|You suck, Lexus|
The entire premise is bogus. They're trying to make it seem like it's this common, normal thing, everybody gives surprise cars with giant bows -- but they don't. They're too big and complicated for that, there are so many decisions you'd need to make for it to be the perfect car for the recipient. It's hard enough to buy clothes as presents, but a car?
What if you spent $30,000 on a surprise car, but the person really wanted another car, or another color, or another year, or some other option you didn't get? You'd have to talk to the recipient endlessly about what they want in a car, and then it'd be pretty obvious that they're going to get a car, which would thus ruin the fun. You'd need to check all the different reviews of the cars too, but you wouldn't be able to tell or ask the person what the good things and bad things about the car are ahead of time.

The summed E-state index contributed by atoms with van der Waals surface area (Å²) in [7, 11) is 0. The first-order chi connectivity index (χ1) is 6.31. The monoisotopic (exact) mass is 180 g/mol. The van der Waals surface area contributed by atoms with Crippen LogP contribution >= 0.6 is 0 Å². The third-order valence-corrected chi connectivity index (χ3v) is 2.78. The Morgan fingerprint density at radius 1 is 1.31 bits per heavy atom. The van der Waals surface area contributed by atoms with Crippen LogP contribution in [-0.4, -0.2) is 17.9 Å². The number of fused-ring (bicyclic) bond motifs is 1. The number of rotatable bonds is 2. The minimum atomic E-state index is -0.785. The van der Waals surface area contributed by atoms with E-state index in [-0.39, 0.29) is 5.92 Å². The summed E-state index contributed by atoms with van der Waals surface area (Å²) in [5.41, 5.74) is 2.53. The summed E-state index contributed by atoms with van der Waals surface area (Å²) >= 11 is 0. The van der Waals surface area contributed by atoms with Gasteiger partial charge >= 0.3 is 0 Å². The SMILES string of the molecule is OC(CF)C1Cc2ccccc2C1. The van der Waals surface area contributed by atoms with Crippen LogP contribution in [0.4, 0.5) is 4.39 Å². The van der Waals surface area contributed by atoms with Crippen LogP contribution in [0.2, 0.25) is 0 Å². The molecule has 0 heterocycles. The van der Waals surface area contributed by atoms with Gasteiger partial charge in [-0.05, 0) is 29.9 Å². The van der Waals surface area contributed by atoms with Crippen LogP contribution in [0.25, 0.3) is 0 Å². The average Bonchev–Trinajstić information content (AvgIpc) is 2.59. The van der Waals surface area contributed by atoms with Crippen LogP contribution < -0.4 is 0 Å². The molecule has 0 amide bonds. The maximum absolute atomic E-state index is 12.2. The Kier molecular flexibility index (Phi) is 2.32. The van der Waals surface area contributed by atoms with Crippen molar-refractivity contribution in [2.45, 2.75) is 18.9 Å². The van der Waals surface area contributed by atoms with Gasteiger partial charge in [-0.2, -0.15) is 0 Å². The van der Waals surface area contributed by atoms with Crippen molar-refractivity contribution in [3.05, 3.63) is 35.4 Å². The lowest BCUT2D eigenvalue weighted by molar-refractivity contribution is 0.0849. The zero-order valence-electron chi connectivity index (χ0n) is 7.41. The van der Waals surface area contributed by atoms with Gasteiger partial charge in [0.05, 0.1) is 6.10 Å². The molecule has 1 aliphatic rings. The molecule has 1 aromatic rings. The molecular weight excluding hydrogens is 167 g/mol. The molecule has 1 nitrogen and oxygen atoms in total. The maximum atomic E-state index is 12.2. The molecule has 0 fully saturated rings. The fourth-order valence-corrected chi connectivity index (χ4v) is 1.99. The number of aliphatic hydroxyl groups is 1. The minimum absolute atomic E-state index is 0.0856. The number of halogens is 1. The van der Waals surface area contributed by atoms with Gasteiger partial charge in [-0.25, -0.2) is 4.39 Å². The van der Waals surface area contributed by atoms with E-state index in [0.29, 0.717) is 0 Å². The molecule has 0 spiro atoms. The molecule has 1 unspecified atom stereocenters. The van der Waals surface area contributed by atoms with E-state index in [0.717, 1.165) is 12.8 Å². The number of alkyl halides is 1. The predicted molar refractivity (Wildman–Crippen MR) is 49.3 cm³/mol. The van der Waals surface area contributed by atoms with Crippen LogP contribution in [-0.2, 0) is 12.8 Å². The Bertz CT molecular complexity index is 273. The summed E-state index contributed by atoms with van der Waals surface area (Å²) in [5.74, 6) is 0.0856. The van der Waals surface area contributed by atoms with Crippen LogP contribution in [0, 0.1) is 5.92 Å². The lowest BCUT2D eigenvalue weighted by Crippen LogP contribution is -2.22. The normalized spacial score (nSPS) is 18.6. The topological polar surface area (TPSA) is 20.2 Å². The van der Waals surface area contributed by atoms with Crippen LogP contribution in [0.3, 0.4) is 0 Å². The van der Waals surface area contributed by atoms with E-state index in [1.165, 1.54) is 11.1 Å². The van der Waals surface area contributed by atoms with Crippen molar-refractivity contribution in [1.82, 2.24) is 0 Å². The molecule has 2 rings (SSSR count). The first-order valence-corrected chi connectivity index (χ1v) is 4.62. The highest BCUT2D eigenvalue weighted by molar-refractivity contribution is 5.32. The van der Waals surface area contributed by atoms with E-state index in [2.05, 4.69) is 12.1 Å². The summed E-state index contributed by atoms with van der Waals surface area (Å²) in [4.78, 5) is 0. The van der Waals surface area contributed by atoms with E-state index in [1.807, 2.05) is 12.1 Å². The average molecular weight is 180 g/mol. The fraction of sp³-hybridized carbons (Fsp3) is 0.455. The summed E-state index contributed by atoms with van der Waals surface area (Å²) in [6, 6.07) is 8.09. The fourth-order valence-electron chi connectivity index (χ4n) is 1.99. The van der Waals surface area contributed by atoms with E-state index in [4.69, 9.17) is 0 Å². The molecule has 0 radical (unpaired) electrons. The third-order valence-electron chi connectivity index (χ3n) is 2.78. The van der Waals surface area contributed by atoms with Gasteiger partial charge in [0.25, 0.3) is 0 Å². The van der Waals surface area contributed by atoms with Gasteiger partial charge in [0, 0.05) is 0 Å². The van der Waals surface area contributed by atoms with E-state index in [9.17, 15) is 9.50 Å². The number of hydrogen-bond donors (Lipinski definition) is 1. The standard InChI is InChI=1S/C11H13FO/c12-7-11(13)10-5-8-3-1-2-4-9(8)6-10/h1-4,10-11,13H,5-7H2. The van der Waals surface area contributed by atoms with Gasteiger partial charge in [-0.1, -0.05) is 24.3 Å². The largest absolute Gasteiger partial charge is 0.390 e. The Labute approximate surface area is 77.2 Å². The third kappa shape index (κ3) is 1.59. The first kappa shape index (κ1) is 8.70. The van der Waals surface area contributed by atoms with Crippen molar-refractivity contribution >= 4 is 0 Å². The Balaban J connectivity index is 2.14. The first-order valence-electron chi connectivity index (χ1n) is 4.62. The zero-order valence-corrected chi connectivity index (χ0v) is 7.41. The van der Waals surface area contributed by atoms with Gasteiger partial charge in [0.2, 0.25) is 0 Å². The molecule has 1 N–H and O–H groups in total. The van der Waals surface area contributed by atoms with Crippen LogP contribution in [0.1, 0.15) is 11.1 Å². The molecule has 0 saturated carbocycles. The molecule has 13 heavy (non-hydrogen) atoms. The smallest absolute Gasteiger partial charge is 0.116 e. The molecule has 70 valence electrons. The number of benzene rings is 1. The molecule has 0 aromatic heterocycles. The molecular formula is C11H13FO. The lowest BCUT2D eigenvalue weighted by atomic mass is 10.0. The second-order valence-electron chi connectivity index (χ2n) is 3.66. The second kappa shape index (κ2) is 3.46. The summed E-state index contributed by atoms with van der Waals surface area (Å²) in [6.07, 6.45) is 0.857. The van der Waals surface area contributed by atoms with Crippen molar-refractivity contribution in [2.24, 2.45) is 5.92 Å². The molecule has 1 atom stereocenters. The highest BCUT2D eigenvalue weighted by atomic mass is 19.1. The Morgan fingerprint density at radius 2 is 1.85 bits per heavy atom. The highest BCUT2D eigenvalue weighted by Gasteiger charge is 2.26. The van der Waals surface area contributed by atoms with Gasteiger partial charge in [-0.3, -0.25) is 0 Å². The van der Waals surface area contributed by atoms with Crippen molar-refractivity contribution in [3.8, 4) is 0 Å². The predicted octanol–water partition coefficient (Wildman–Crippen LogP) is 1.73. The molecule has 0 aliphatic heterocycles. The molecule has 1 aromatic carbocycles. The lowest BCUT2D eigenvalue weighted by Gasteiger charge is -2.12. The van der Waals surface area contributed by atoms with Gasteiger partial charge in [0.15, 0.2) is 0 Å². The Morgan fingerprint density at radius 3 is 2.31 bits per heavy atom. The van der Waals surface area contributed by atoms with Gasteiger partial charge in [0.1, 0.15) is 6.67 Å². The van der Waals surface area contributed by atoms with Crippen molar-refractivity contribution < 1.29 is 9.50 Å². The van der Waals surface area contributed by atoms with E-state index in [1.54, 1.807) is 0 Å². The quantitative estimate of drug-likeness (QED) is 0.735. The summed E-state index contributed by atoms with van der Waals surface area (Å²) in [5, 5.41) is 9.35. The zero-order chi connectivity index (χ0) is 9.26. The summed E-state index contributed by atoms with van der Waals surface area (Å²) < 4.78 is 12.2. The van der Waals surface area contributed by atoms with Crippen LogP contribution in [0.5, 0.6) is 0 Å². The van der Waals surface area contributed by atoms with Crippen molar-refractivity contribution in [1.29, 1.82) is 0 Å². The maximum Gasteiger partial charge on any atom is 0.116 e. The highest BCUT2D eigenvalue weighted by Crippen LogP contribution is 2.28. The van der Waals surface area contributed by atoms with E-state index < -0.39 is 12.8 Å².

And anyway, who spends $30,000 on a Christmas present? Or are they just marketing to rich people?
Why not just go to the dealership together and pick one out? The only time I'd ever think a surprise would work is for an old or classic car. This guy loves red '67 Chevy Impalas, so I bet he'd be happy with a present of one. However, all these ads are for new car surprises, not old ones.
The giant bows are also bogus. I don't think anybody actually puts a giant bow on their surprise car present, assuming they actually exist. And where would you even get one? There are some web sites, of course, but it looks like they're mainly aimed at car dealers. (Related, that website is for a company based in Wapwallopen, Pennsylvania. What a weird name.)
The entire premise is dumb. They're trying to create this fake tradition to sell cars. No thanks.